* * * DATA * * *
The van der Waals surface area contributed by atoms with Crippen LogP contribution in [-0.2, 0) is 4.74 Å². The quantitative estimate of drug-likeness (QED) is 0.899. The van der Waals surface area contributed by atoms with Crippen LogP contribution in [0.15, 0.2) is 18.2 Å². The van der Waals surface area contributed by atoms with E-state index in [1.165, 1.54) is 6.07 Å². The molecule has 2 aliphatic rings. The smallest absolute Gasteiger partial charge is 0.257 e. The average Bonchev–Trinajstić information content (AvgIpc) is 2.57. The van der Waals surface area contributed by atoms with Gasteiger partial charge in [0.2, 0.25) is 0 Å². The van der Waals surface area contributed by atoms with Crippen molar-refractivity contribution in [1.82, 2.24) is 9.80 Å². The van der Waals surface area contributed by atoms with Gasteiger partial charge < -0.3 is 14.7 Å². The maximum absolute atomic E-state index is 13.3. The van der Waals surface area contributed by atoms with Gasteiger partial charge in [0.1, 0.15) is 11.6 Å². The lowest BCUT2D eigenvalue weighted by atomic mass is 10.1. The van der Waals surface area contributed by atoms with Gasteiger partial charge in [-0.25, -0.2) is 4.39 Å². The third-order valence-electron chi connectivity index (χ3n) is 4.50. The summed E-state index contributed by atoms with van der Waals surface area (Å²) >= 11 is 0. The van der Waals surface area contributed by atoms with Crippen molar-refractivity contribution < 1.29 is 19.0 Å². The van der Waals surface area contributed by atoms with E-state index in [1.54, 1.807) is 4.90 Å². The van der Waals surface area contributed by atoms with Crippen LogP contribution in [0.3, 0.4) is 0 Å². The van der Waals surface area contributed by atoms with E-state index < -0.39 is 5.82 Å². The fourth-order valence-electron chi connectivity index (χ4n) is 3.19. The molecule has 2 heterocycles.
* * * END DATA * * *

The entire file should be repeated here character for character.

The van der Waals surface area contributed by atoms with Crippen LogP contribution in [-0.2, 0) is 4.74 Å². The quantitative estimate of drug-likeness (QED) is 0.899. The van der Waals surface area contributed by atoms with Crippen LogP contribution in [0.15, 0.2) is 18.2 Å². The van der Waals surface area contributed by atoms with E-state index in [1.165, 1.54) is 6.07 Å². The molecule has 2 aliphatic rings. The smallest absolute Gasteiger partial charge is 0.257 e. The average Bonchev–Trinajstić information content (AvgIpc) is 2.57. The van der Waals surface area contributed by atoms with Gasteiger partial charge in [0.2, 0.25) is 0 Å². The van der Waals surface area contributed by atoms with Crippen molar-refractivity contribution in [1.82, 2.24) is 9.80 Å². The van der Waals surface area contributed by atoms with Gasteiger partial charge < -0.3 is 14.7 Å². The maximum absolute atomic E-state index is 13.3. The van der Waals surface area contributed by atoms with Gasteiger partial charge in [0.1, 0.15) is 11.6 Å². The lowest BCUT2D eigenvalue weighted by atomic mass is 10.1. The van der Waals surface area contributed by atoms with Gasteiger partial charge in [-0.25, -0.2) is 4.39 Å². The third-order valence-electron chi connectivity index (χ3n) is 4.50. The summed E-state index contributed by atoms with van der Waals surface area (Å²) >= 11 is 0. The van der Waals surface area contributed by atoms with Crippen molar-refractivity contribution < 1.29 is 19.0 Å². The van der Waals surface area contributed by atoms with E-state index in [1.54, 1.807) is 4.90 Å². The van der Waals surface area contributed by atoms with Crippen LogP contribution in [0.3, 0.4) is 0 Å². The van der Waals surface area contributed by atoms with E-state index < -0.39 is 5.82 Å². The fourth-order valence-electron chi connectivity index (χ4n) is 3.19. The molecule has 2 heterocycles.